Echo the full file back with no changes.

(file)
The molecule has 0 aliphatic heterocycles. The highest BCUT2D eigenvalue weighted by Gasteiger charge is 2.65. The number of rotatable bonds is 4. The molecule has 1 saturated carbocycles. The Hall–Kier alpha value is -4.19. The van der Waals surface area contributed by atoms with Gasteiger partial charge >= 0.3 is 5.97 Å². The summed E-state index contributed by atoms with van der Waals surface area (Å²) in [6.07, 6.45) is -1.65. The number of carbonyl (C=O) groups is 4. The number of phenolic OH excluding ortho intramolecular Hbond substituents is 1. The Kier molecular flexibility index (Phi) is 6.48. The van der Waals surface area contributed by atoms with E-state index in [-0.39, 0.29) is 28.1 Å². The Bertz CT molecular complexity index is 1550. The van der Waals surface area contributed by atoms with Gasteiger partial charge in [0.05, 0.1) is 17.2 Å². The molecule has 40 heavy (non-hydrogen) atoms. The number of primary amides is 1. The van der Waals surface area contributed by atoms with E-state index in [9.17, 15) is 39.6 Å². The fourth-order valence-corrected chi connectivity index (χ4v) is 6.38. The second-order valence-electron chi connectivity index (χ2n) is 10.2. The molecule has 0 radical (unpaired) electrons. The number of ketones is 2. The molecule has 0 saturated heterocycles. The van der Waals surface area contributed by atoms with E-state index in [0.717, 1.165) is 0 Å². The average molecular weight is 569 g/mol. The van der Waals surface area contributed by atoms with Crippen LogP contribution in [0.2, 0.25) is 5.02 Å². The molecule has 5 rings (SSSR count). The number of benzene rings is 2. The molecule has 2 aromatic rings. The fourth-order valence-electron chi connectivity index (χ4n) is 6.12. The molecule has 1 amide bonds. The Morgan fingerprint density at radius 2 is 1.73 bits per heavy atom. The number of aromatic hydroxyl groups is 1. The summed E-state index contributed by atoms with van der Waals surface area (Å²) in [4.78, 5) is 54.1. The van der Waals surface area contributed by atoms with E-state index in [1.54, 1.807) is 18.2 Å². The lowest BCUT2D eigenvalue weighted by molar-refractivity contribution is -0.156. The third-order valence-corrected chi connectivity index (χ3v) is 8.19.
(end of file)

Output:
The molecule has 0 aliphatic heterocycles. The highest BCUT2D eigenvalue weighted by Gasteiger charge is 2.65. The number of rotatable bonds is 4. The molecule has 1 saturated carbocycles. The Hall–Kier alpha value is -4.19. The van der Waals surface area contributed by atoms with Gasteiger partial charge >= 0.3 is 5.97 Å². The summed E-state index contributed by atoms with van der Waals surface area (Å²) in [6.07, 6.45) is -1.65. The number of carbonyl (C=O) groups is 4. The number of phenolic OH excluding ortho intramolecular Hbond substituents is 1. The Kier molecular flexibility index (Phi) is 6.48. The van der Waals surface area contributed by atoms with E-state index in [-0.39, 0.29) is 28.1 Å². The Bertz CT molecular complexity index is 1550. The van der Waals surface area contributed by atoms with Gasteiger partial charge in [0.05, 0.1) is 17.2 Å². The molecule has 40 heavy (non-hydrogen) atoms. The number of primary amides is 1. The van der Waals surface area contributed by atoms with E-state index in [9.17, 15) is 39.6 Å². The fourth-order valence-corrected chi connectivity index (χ4v) is 6.38. The second-order valence-electron chi connectivity index (χ2n) is 10.2. The molecule has 0 radical (unpaired) electrons. The number of ketones is 2. The molecule has 0 saturated heterocycles. The van der Waals surface area contributed by atoms with E-state index in [0.717, 1.165) is 0 Å². The average molecular weight is 569 g/mol. The van der Waals surface area contributed by atoms with Crippen LogP contribution in [0.2, 0.25) is 5.02 Å². The molecule has 5 rings (SSSR count). The number of benzene rings is 2. The molecule has 2 aromatic rings. The fourth-order valence-electron chi connectivity index (χ4n) is 6.12. The molecule has 1 amide bonds. The Morgan fingerprint density at radius 2 is 1.73 bits per heavy atom. The number of aromatic hydroxyl groups is 1. The summed E-state index contributed by atoms with van der Waals surface area (Å²) in [4.78, 5) is 54.1. The van der Waals surface area contributed by atoms with E-state index in [1.54, 1.807) is 18.2 Å². The lowest BCUT2D eigenvalue weighted by molar-refractivity contribution is -0.156. The third-order valence-corrected chi connectivity index (χ3v) is 8.19.